The Bottom of the Air is Red
performance at May Day: Todo Bajo Control
inspired by this sequence from Chris Marker's Le fond de l'air est rouge
I begin by telling the audience that what I have in front of me at the lectern is a transcription of a speech given by Fidel Castro on May 1, 1980 in Cuba. This date marks approximately one year after the successful Leftist revolutions in Nicaragua and Grenada; it is the year of the Second Congress of the Cuban Communist Party; and it is the year of the massive exodus that will become known as the Mariel boatlift. This is how my father and his family will eventually emigrate to the US--and it is precisely to this group of "Marielitos" that Fidel dedicates the majority of this particular speech.
The transcription in front of me contains Fidel's full text as well as parenthetical notations describing the reactions of the audience gathered at the Plaza de la Revolución in 1980. After my introduction, I begin a lengthy ritual of microphone adjustments (á la Marker's clip of a floundering Castro in Moscow amidst a row of unmovable instruments)--a perpetual state of preparation for the opening words of a speech that never comes. Instead, my increasingly desperate movements are punctuated by the voices of two friends I had planted in the audience with copies of the speech in the original Spanish. These non-native Spanish speakers and I develop an odd rhythm, an exchange of gestures, sounds, and phrases that moves me silently through the text, while the audience at Todo Bajo Control hears only the jeers, taunts, and exclamations of this other, past audience.
By removing the reactions of this Cuban chorus from their original context within Fidel's speech, their commentary (originally aimed at the Cuban émigrés--called "gusanos", or "worms") becomes directed at the impotent Fidel himself (personified by me in this scenario)--so much so, that after about 20 minutes of my demagogic fidgeting, when my planted audience begins shouting "¡Que se vayan!" (meaning "let them go!", in reference to the "Marielitos" who were giving up on Cuba), myself and everyone in attendance took this as a passionate call for Fidel to leave the stage--and so I did, ending the performance without having said a single word from Castro's speech.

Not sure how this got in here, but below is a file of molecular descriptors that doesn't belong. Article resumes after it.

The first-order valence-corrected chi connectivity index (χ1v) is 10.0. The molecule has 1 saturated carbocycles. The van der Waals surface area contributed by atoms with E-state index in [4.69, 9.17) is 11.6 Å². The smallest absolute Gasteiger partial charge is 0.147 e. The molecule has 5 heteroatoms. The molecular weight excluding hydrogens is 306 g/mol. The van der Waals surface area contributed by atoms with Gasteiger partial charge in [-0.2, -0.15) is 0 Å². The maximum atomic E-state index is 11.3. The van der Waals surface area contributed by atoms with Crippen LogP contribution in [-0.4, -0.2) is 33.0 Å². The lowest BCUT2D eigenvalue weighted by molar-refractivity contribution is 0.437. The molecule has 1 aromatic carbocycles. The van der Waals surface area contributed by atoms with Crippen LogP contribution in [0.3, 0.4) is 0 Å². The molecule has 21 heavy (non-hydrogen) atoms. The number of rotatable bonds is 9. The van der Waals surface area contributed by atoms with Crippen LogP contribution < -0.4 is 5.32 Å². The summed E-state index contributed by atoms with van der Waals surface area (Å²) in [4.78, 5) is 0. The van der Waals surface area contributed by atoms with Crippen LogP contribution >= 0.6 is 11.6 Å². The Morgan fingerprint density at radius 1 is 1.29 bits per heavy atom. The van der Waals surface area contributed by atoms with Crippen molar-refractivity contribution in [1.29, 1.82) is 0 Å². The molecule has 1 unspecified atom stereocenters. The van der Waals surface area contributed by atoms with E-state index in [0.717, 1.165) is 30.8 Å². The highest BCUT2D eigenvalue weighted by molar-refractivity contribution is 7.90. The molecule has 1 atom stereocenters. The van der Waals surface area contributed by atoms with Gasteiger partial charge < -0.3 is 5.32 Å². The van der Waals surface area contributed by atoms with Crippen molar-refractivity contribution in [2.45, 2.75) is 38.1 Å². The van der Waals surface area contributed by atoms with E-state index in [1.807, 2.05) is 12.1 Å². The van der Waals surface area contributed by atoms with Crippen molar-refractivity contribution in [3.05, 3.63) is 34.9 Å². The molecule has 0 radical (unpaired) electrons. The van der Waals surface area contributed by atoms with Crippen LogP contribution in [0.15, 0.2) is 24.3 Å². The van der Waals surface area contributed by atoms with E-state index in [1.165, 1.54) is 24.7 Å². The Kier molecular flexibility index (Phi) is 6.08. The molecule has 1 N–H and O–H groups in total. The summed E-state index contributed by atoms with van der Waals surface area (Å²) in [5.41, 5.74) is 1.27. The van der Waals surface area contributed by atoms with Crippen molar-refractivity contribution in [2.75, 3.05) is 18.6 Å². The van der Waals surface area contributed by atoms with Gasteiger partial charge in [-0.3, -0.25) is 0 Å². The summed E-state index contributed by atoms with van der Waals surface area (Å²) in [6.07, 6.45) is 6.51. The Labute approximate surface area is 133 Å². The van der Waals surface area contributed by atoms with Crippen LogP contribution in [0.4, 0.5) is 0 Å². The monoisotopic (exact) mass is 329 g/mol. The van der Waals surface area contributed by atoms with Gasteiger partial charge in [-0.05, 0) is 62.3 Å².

My intent for this piece is to reflect my own complex emotions involving Cuba, the Revolution, and the emigration of my father to the United States. A good deal of my critique of Castro reflects Chris Marker's initial enthusiasm for the goals and rhetoric of the revolution, only to grow increasingly disappointed with the hierarchical structures Castro's regime was creating, not to mention contradictory political gestures such as their surprising solidarity with the Soviet Union in the face of anti-authoritarian rebellions in Czechoslovakia during 1968. Many of Cuba's foreign policies, however, are commendable in my view--such as their support for the liberation movements in Africa, and various Leftist revolutions in Central/South America and the Caribbean. I am equally conflicted about the role of the Cuban citizen in allowing or challenging the growing autocracy within the island of Cuba. It is clear to me that for some, such as anarchists and the LGBTQI community, the Cuban revolution was not, and perhaps to a degree still is not, a friend to them--thus emigration seems natural and very necessary. But I hold within me a great deal of reservation about a large majority of the Cuban émigrés from this Mariel period (including my father)--for whom the goals of the revolution, even in their initial years, seemed never aligned with their own--thus the designation of "Lumpen" or "gusanos" might remain appropriate in some cases.